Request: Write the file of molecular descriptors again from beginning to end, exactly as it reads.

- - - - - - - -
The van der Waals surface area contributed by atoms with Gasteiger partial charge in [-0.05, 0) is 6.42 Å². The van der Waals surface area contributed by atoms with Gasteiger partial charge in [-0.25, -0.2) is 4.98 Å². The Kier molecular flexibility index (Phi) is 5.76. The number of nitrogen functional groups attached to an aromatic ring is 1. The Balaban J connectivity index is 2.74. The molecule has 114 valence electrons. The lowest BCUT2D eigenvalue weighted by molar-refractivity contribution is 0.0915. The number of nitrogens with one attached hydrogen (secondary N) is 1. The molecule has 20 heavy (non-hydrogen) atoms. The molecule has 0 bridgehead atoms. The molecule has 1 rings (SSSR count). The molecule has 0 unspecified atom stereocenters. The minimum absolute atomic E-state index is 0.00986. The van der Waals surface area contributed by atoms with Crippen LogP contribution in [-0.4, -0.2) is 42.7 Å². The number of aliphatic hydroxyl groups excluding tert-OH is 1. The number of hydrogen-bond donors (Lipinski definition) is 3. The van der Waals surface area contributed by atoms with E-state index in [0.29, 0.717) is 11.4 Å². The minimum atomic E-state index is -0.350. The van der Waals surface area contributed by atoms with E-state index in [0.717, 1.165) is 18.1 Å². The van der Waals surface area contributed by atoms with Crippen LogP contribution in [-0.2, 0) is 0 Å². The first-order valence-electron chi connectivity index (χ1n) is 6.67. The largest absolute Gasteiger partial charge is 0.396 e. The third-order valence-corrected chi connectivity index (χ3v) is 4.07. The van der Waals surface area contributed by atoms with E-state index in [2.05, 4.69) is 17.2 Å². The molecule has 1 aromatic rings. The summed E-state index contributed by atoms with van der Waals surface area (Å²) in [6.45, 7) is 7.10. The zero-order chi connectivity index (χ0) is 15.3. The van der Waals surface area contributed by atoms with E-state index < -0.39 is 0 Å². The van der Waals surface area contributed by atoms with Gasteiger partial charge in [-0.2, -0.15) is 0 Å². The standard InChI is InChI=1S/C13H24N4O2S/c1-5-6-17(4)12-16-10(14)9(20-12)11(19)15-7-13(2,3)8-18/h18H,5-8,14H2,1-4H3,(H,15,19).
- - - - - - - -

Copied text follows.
The van der Waals surface area contributed by atoms with Gasteiger partial charge in [-0.05, 0) is 6.42 Å². The van der Waals surface area contributed by atoms with Gasteiger partial charge in [-0.25, -0.2) is 4.98 Å². The Kier molecular flexibility index (Phi) is 5.76. The number of nitrogen functional groups attached to an aromatic ring is 1. The Balaban J connectivity index is 2.74. The molecule has 114 valence electrons. The lowest BCUT2D eigenvalue weighted by molar-refractivity contribution is 0.0915. The number of nitrogens with one attached hydrogen (secondary N) is 1. The molecule has 20 heavy (non-hydrogen) atoms. The molecule has 0 bridgehead atoms. The molecule has 1 rings (SSSR count). The molecule has 0 unspecified atom stereocenters. The minimum absolute atomic E-state index is 0.00986. The van der Waals surface area contributed by atoms with Crippen LogP contribution in [-0.4, -0.2) is 42.7 Å². The number of aliphatic hydroxyl groups excluding tert-OH is 1. The number of hydrogen-bond donors (Lipinski definition) is 3. The van der Waals surface area contributed by atoms with E-state index in [0.29, 0.717) is 11.4 Å². The minimum atomic E-state index is -0.350. The van der Waals surface area contributed by atoms with E-state index in [0.717, 1.165) is 18.1 Å². The van der Waals surface area contributed by atoms with Crippen LogP contribution in [-0.2, 0) is 0 Å². The first-order valence-electron chi connectivity index (χ1n) is 6.67. The largest absolute Gasteiger partial charge is 0.396 e. The third-order valence-corrected chi connectivity index (χ3v) is 4.07. The van der Waals surface area contributed by atoms with E-state index in [2.05, 4.69) is 17.2 Å². The molecule has 1 aromatic rings. The summed E-state index contributed by atoms with van der Waals surface area (Å²) in [6.45, 7) is 7.10. The zero-order chi connectivity index (χ0) is 15.3. The van der Waals surface area contributed by atoms with E-state index < -0.39 is 0 Å². The van der Waals surface area contributed by atoms with Gasteiger partial charge in [-0.2, -0.15) is 0 Å². The standard InChI is InChI=1S/C13H24N4O2S/c1-5-6-17(4)12-16-10(14)9(20-12)11(19)15-7-13(2,3)8-18/h18H,5-8,14H2,1-4H3,(H,15,19).